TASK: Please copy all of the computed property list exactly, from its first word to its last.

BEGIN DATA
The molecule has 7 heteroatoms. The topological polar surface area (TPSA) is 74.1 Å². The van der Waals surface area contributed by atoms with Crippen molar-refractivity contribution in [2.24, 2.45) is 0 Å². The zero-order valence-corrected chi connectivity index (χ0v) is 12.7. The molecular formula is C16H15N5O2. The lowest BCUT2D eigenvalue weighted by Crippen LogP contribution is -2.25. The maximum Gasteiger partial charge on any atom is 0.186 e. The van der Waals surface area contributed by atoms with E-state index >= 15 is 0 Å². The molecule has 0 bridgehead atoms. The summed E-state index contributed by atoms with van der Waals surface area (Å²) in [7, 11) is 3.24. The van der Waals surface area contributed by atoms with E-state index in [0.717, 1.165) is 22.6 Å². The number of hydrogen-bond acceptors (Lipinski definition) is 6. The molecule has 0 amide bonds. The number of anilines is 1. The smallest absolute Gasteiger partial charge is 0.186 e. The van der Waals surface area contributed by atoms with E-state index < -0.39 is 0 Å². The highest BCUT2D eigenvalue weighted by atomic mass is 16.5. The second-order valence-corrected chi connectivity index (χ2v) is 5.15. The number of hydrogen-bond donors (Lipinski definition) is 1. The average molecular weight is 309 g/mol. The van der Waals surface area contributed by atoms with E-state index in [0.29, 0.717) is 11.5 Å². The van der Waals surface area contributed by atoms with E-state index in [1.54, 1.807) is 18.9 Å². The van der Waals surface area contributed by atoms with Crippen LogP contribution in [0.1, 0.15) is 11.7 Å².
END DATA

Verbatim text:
The molecule has 7 heteroatoms. The topological polar surface area (TPSA) is 74.1 Å². The van der Waals surface area contributed by atoms with Crippen molar-refractivity contribution in [2.24, 2.45) is 0 Å². The zero-order valence-corrected chi connectivity index (χ0v) is 12.7. The molecular formula is C16H15N5O2. The lowest BCUT2D eigenvalue weighted by Crippen LogP contribution is -2.25. The maximum Gasteiger partial charge on any atom is 0.186 e. The van der Waals surface area contributed by atoms with E-state index >= 15 is 0 Å². The molecule has 0 bridgehead atoms. The summed E-state index contributed by atoms with van der Waals surface area (Å²) in [7, 11) is 3.24. The van der Waals surface area contributed by atoms with E-state index in [0.717, 1.165) is 22.6 Å². The number of hydrogen-bond acceptors (Lipinski definition) is 6. The molecule has 0 amide bonds. The number of anilines is 1. The smallest absolute Gasteiger partial charge is 0.186 e. The van der Waals surface area contributed by atoms with E-state index < -0.39 is 0 Å². The highest BCUT2D eigenvalue weighted by atomic mass is 16.5. The second-order valence-corrected chi connectivity index (χ2v) is 5.15. The number of hydrogen-bond donors (Lipinski definition) is 1. The average molecular weight is 309 g/mol. The van der Waals surface area contributed by atoms with E-state index in [0.29, 0.717) is 11.5 Å². The van der Waals surface area contributed by atoms with E-state index in [1.54, 1.807) is 18.9 Å². The van der Waals surface area contributed by atoms with Crippen LogP contribution in [0.1, 0.15) is 11.7 Å².